ASP3 - the art of connection

Knowledge is power… it’s an old adage, but never has it had more resonance than when it comes to electrical engineering.

But, as much of the electrical work is unseen on a project’s completion, the amount of strategic planning that goes into a project can sometimes be underestimated.

“I always say that, if you can see our designs, we’ve done a bad job,” says Cathy Lean, Northrop’s Senior Electrical Level 3 Engineer. “No one wants to have decorative electrical infrastructure!”

Cathy, who leads Northrop’s Level 3 Accredited Service Providers (ASP3) team, has – among other things – been creating electrical connections, designing and relocating substations and liaising with the NSW state grid for over 20 years.

“As with many facets of engineering, the earlier you can get an electrical engineer in the better,” says Cathy.

“Dealing with the utilities always takes time anyway, but what you might uncover may be the difference between proceeding with a project or not.

“For example, if you were thinking of buying a plot of land for subdivision, you need to be aware of how far you are from a zone substation. You might need to run a feeder over two and a half kilometres, and all of a sudden you’ve added over a million dollars to the project.

“A similar site may be closer to the substation, and you don’t need to spend that sort of money on developing it.”

Thinking ahead

A recent example of the benefit of scoping out the electrical side early was a project that saw a chilled-goods manufacturing business purchase adjoining factory units to expand its operation. New chillers were purchased and only later did it emerge there wasn’t enough power to power the equipment.

“That’s when we [Northrop] were called in,” says Cathy.

“We actually had to go to the body corporate and get another substation on the property.

“We managed to find the only spot the substation could possibly fit – getting dispensation to put it there. Our civil and structural teams regraded the land and designed retaining walls – meanwhile, the owner of the business is paying for diesel for a generator to power the facility until the substation is operational. As a company, we were able to come in and find the right solution for this business.”

Negotiating and liaising with the likes of Ausgrid, Endeavour Energy and Essential Energy are critical - knowing what their requirements are and what information they need to approve a project can make a significant difference.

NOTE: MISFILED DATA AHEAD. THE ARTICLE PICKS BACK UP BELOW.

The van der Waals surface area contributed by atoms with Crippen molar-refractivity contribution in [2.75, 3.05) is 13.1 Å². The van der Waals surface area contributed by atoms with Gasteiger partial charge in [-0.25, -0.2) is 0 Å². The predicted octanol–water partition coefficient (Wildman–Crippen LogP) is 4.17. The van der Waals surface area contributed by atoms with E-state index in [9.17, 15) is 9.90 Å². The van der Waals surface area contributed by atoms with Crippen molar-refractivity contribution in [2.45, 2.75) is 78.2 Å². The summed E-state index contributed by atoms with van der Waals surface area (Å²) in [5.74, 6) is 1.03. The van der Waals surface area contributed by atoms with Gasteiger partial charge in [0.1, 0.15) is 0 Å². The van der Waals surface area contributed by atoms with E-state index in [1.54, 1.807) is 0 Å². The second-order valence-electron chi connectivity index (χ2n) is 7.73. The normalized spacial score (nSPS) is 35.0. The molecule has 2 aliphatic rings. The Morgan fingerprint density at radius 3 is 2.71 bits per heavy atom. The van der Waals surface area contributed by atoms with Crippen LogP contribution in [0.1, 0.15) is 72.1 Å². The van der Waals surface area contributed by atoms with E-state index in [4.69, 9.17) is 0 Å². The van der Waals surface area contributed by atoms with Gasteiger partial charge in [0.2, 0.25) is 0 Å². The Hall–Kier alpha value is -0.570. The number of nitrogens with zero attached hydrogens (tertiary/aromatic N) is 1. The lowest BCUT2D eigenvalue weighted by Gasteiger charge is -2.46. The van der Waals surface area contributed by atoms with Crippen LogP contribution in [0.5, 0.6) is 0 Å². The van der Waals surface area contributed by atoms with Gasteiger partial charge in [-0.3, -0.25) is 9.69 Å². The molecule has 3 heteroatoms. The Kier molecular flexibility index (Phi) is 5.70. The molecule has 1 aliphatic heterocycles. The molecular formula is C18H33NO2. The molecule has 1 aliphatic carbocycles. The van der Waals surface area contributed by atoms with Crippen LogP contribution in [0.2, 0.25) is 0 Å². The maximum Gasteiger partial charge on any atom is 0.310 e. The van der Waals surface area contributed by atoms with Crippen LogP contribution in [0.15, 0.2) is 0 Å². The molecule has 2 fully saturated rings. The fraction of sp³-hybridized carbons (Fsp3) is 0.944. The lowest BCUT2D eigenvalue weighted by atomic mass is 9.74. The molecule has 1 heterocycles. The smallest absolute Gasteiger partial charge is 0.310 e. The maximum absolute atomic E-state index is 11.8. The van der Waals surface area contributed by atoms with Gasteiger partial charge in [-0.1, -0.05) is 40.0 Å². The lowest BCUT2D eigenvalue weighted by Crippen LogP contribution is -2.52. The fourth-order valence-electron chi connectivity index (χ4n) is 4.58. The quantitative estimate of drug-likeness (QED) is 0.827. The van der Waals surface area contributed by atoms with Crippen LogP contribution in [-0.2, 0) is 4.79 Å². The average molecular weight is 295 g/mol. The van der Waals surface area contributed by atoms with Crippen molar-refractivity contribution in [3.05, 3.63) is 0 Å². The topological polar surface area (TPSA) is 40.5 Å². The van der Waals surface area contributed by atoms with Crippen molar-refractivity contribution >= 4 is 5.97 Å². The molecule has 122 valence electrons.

A current project Cathy is working on is one that had been designed as part of a design competition by an architect and was DA approved. The plans had allowed space for a substation; however, it wasn’t Ausgrid compliant.

“They had an approved DA with a substation that couldn’t actually be built,” she says.

“Because they hadn’t got an ASP3 engineer on board early, the substation was buried inside the building. We helped them identify a solution that involved moving a few things around, relocating the substation to the front of the building, and assisting in the redesign to comply with Ausgrid’s requirements.

“If we’d been involved earlier, the design wouldn’t have gone through the DA with something that wouldn’t be accepted by the governing utility, and therefore avoided additional costs.”

Electrical engineering at its best

The work Cathy and her team does is extensive – from relocating overhead power underground to issues with easements and leases running across plots of land, and everything else in between that’s related to energy supply.

While some of the examples discussed above demonstrate our ability to find solutions, Cathy says the best results come from tackling a project collaboratively.

“What you get from us is that we’re very used to working with our civil, structural and building services engineers to solve technical problems as a team, as opposed to just doing it independently.

“We know how things are built and how things are put together.”


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